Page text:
Penalised for being poor

Mike Deverell discusses five reasons why those with less end up paying more

In Terry Pratchett’s “Men At Arms” there’s a passage which neatly encapsulates why it’s so expensive to be poor:

“The reason that the rich were so rich, Vimes reasoned, was because they managed to spend less money.

“Take boots, for example. He earned thirty-eight dollars a month plus allowances. A really good pair of leather boots cost fifty dollars. But an affordable pair of boots, which were sort of OK for a season or two and then leaked like hell when the cardboard gave out, cost about ten dollars. Those were the kind of boots Vimes always bought, and wore until the soles were so thin that he could tell where he was in Ankh-Morpork on a foggy night by the feel of the cobbles.

“But the thing was that good boots lasted for years and years. A man who could afford fifty dollars had a pair of boots that’d still be keeping his feet dry in ten years’ time, while the poor man who could only afford cheap boots would have spent a hundred dollars on boots in the same time and would still have wet feet.

“This was the Captain Samuel Vimes ‘Boots’ theory of socioeconomic unfairness.”

Pratchett may be a fantasy writer, but the above is no fantasy. There are many scenarios like the one outlined above where the poor end up paying more.

Here are five reasons why it’s so difficult to climb out of the poverty trap. They are mainly taken from official government figures and research by charities as stated.

Fuel Poverty

In 2012 the poorest 30 per cent by income spent eight per cent of their income on gas and electricity bills. The richest 30 per cent spent two per cent of their income on fuel bills.

In 2013 the average electricity bill was £569 per annum when paid quarterly. Those with enough certainty of income to pay by direct debit qualified for a discount, paying only £526 pa. Meanwhile, those on prepayment meters paid the most, £572 pa.

A person with a prepayment meter paid 8.7 per cent more than someone who paid on direct debt. For gas the difference was 8.1 per cent. In aggregate, the average household using a prepayment meter paid £100 more a year for fuel.

There are three million people with pre-payment meters for electricity and over four million who have them for gas in this country, mainly those on low incomes.


In 2009/10 the poorest fifth of the population paid VAT amounting to almost ten per cent of their disposable income. By contrast the richest fifth paid only five per cent of their disposable income on VAT.

VAT has twice the impact on low income households it does on high income households. The report these figures are from was produced at a time VAT had been temporarily reduced to 15 per cent. VAT is now 20 per cent.

Other Taxes

Other taxes have an impact as well. This includes council tax which in 2012/13 was equivalent to ten per cent of gross household income for the poorest fifth. It also includes indirect “taxes” such as TV licences, duties on alcohol or tobacco.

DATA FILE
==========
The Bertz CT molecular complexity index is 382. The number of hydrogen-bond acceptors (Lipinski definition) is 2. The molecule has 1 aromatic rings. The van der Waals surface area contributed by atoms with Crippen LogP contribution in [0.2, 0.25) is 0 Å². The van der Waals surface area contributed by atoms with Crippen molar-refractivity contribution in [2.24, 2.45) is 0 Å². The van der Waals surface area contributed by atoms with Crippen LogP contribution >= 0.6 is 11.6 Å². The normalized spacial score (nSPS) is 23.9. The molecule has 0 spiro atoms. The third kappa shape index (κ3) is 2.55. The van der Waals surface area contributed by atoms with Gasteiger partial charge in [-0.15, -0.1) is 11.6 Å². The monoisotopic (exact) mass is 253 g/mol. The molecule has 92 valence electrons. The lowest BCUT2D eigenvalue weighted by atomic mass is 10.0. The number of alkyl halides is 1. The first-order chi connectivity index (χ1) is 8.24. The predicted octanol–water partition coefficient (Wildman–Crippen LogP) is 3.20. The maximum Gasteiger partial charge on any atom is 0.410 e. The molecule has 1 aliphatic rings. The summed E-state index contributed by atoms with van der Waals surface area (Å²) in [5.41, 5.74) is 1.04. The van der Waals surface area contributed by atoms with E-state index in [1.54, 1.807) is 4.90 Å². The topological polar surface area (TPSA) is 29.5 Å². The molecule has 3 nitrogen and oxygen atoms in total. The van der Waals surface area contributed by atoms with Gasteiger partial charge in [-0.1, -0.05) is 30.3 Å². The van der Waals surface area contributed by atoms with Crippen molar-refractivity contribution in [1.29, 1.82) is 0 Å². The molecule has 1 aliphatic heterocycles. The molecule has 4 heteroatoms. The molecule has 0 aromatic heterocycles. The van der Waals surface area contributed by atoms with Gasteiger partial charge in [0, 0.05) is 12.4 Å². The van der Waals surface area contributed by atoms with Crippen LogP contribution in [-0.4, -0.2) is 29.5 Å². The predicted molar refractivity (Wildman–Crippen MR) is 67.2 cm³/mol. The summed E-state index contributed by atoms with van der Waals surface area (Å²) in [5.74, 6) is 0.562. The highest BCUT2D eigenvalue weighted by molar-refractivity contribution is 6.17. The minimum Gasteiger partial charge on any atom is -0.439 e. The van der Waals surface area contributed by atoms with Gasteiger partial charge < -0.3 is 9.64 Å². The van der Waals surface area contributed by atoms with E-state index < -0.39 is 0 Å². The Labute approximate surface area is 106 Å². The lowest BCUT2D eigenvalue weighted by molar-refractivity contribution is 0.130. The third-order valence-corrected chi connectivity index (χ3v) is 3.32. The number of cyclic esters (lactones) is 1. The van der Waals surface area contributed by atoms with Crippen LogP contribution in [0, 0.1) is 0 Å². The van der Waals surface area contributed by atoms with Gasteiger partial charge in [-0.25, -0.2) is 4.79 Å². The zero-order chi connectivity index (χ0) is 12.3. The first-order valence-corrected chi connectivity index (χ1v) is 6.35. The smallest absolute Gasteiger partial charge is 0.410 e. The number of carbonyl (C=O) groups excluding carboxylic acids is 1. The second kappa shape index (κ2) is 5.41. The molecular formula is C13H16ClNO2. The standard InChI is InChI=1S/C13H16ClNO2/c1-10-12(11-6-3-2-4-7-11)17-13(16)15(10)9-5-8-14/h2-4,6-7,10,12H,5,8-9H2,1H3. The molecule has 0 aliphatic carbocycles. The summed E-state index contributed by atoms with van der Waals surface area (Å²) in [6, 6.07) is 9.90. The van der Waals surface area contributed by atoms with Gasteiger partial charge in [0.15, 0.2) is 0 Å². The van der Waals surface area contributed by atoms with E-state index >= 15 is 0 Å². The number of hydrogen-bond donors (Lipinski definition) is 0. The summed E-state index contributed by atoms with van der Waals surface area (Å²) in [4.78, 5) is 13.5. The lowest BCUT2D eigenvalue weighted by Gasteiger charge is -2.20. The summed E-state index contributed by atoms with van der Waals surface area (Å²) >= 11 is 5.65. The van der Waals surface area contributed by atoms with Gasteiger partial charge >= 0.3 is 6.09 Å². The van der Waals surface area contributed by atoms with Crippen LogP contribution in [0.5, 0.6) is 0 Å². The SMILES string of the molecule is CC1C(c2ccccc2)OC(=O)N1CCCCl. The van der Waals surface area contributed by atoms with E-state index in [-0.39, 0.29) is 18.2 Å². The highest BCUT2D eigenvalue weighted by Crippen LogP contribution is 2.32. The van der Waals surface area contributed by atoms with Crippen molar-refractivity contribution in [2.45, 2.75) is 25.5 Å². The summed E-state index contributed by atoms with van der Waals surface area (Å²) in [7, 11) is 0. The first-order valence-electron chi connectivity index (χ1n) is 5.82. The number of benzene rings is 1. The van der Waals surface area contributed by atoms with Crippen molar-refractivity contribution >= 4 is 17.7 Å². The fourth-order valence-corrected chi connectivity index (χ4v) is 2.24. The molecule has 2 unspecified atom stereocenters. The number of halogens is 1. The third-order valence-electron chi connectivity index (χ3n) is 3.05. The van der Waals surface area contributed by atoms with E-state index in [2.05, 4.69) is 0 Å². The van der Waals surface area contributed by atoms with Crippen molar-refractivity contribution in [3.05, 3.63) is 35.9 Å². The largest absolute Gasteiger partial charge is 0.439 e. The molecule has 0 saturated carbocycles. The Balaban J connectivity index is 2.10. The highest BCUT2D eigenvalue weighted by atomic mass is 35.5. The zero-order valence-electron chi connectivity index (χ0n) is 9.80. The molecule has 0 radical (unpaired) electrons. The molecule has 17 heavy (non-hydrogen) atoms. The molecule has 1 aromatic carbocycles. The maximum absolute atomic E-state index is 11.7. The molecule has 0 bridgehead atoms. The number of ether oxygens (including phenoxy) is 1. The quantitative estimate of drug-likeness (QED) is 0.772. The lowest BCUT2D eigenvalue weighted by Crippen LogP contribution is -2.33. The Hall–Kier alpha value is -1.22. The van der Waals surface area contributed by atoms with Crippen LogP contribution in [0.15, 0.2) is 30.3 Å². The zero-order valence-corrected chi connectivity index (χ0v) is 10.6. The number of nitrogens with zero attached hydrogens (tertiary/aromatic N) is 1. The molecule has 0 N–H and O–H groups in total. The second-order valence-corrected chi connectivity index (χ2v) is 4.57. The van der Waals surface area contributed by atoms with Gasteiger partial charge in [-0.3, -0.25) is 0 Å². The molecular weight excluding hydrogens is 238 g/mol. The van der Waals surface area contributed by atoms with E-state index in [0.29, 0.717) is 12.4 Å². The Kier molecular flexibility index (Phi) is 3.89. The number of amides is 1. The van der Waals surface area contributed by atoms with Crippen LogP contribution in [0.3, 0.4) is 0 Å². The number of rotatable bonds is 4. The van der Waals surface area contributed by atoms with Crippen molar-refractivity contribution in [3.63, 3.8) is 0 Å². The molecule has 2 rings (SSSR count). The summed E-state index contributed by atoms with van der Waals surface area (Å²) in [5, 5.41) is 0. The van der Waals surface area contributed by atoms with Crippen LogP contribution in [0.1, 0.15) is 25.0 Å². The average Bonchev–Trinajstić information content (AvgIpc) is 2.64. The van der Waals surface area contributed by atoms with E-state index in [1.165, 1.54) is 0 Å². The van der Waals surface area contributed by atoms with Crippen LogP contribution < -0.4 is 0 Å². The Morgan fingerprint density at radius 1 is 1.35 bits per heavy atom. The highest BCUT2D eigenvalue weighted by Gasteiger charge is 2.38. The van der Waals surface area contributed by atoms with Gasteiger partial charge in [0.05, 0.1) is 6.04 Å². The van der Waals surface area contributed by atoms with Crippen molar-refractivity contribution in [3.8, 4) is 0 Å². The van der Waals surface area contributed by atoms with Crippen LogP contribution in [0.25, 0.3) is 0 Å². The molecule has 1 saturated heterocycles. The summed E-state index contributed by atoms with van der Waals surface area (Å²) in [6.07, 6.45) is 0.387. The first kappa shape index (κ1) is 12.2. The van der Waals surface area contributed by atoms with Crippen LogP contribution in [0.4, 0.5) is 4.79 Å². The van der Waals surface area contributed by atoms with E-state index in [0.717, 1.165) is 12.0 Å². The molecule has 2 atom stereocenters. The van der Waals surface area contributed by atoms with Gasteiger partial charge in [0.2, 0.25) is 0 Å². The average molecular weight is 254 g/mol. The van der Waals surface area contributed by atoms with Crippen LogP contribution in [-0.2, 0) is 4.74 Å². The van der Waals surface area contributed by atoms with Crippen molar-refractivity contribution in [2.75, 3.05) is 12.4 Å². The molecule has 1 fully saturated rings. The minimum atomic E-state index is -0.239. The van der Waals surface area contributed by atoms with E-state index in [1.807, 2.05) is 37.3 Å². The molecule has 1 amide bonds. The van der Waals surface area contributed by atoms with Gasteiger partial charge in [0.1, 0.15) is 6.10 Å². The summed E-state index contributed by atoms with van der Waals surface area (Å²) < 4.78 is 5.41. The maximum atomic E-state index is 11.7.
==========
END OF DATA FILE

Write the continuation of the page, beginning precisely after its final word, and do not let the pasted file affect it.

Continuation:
According to figures from the ONS, when you add the impact of all taxes together, direct and indirect, the richest fifth of households paid tax amounting to 35.1 per cent of their income in 2012/13 whereas the poorest fifth paid MORE – an astonishing 37.4 per cent of income.

Food Poverty

Food Poverty is an increasing issue, according to a recent report from the All Party Parliamentary Inquiry into Hunger In the UK.

In the decade to the end of 2013, food inflation was 47 per cent in Britain and yet Britain’s wages only grew by 28 per cent over the same period, 19 per cent less than the increase in food prices.

Combined with increases in housing and fuel costs, the overall proportion of household incomes spent on these essentials increased from 36 per cent in 2003 to 40 per cent in 2011.

The combined effect of all this is an increased reliance on Food Banks. According to a report from the Trussell Trust, the three main food bank providers donated 20,247,042 meals in 2013/14, a 54 per cent increase on 2012/13.


Since the coalition government came to power in 2010, they have embarked on a programme of spending cuts to try to reduce the deficit.

Much of the cuts made to date have not been to central government services but to local government. Local councils provide a number of essential functions, not just bin collections and the like but housing and social services that support the vulnerable. By their nature these services are mainly used by the less well off.

Cuts to local authority grants from central government have disproportionately hit the poorest parts of the country. The table below shows the change in spending power of various local authorities.

Liverpool, the most deprived authority under the IMD rank has had the biggest cut to its spending power according to research from the Joseph Rowntree Foundation. Seven of the top 10 are also in the top 10 most deprived authority areas:


Whatever your politics, it is hard to argue that being poor is not an expensive business. Climbing out of poverty is hard enough, but when you are being forced to pay more because you’re poor then it becomes all but impossible.

Sadly none of the major parties appear to have a joined up strategy to address poverty.

Addressing this issue requires more than just some woolly “big society” rhetoric. It requires a radical think of taxation and regulation. Unfortunately, whilst the main parties have differences in their policies, none of them are looking at the kind of structural changes required to make a real difference.

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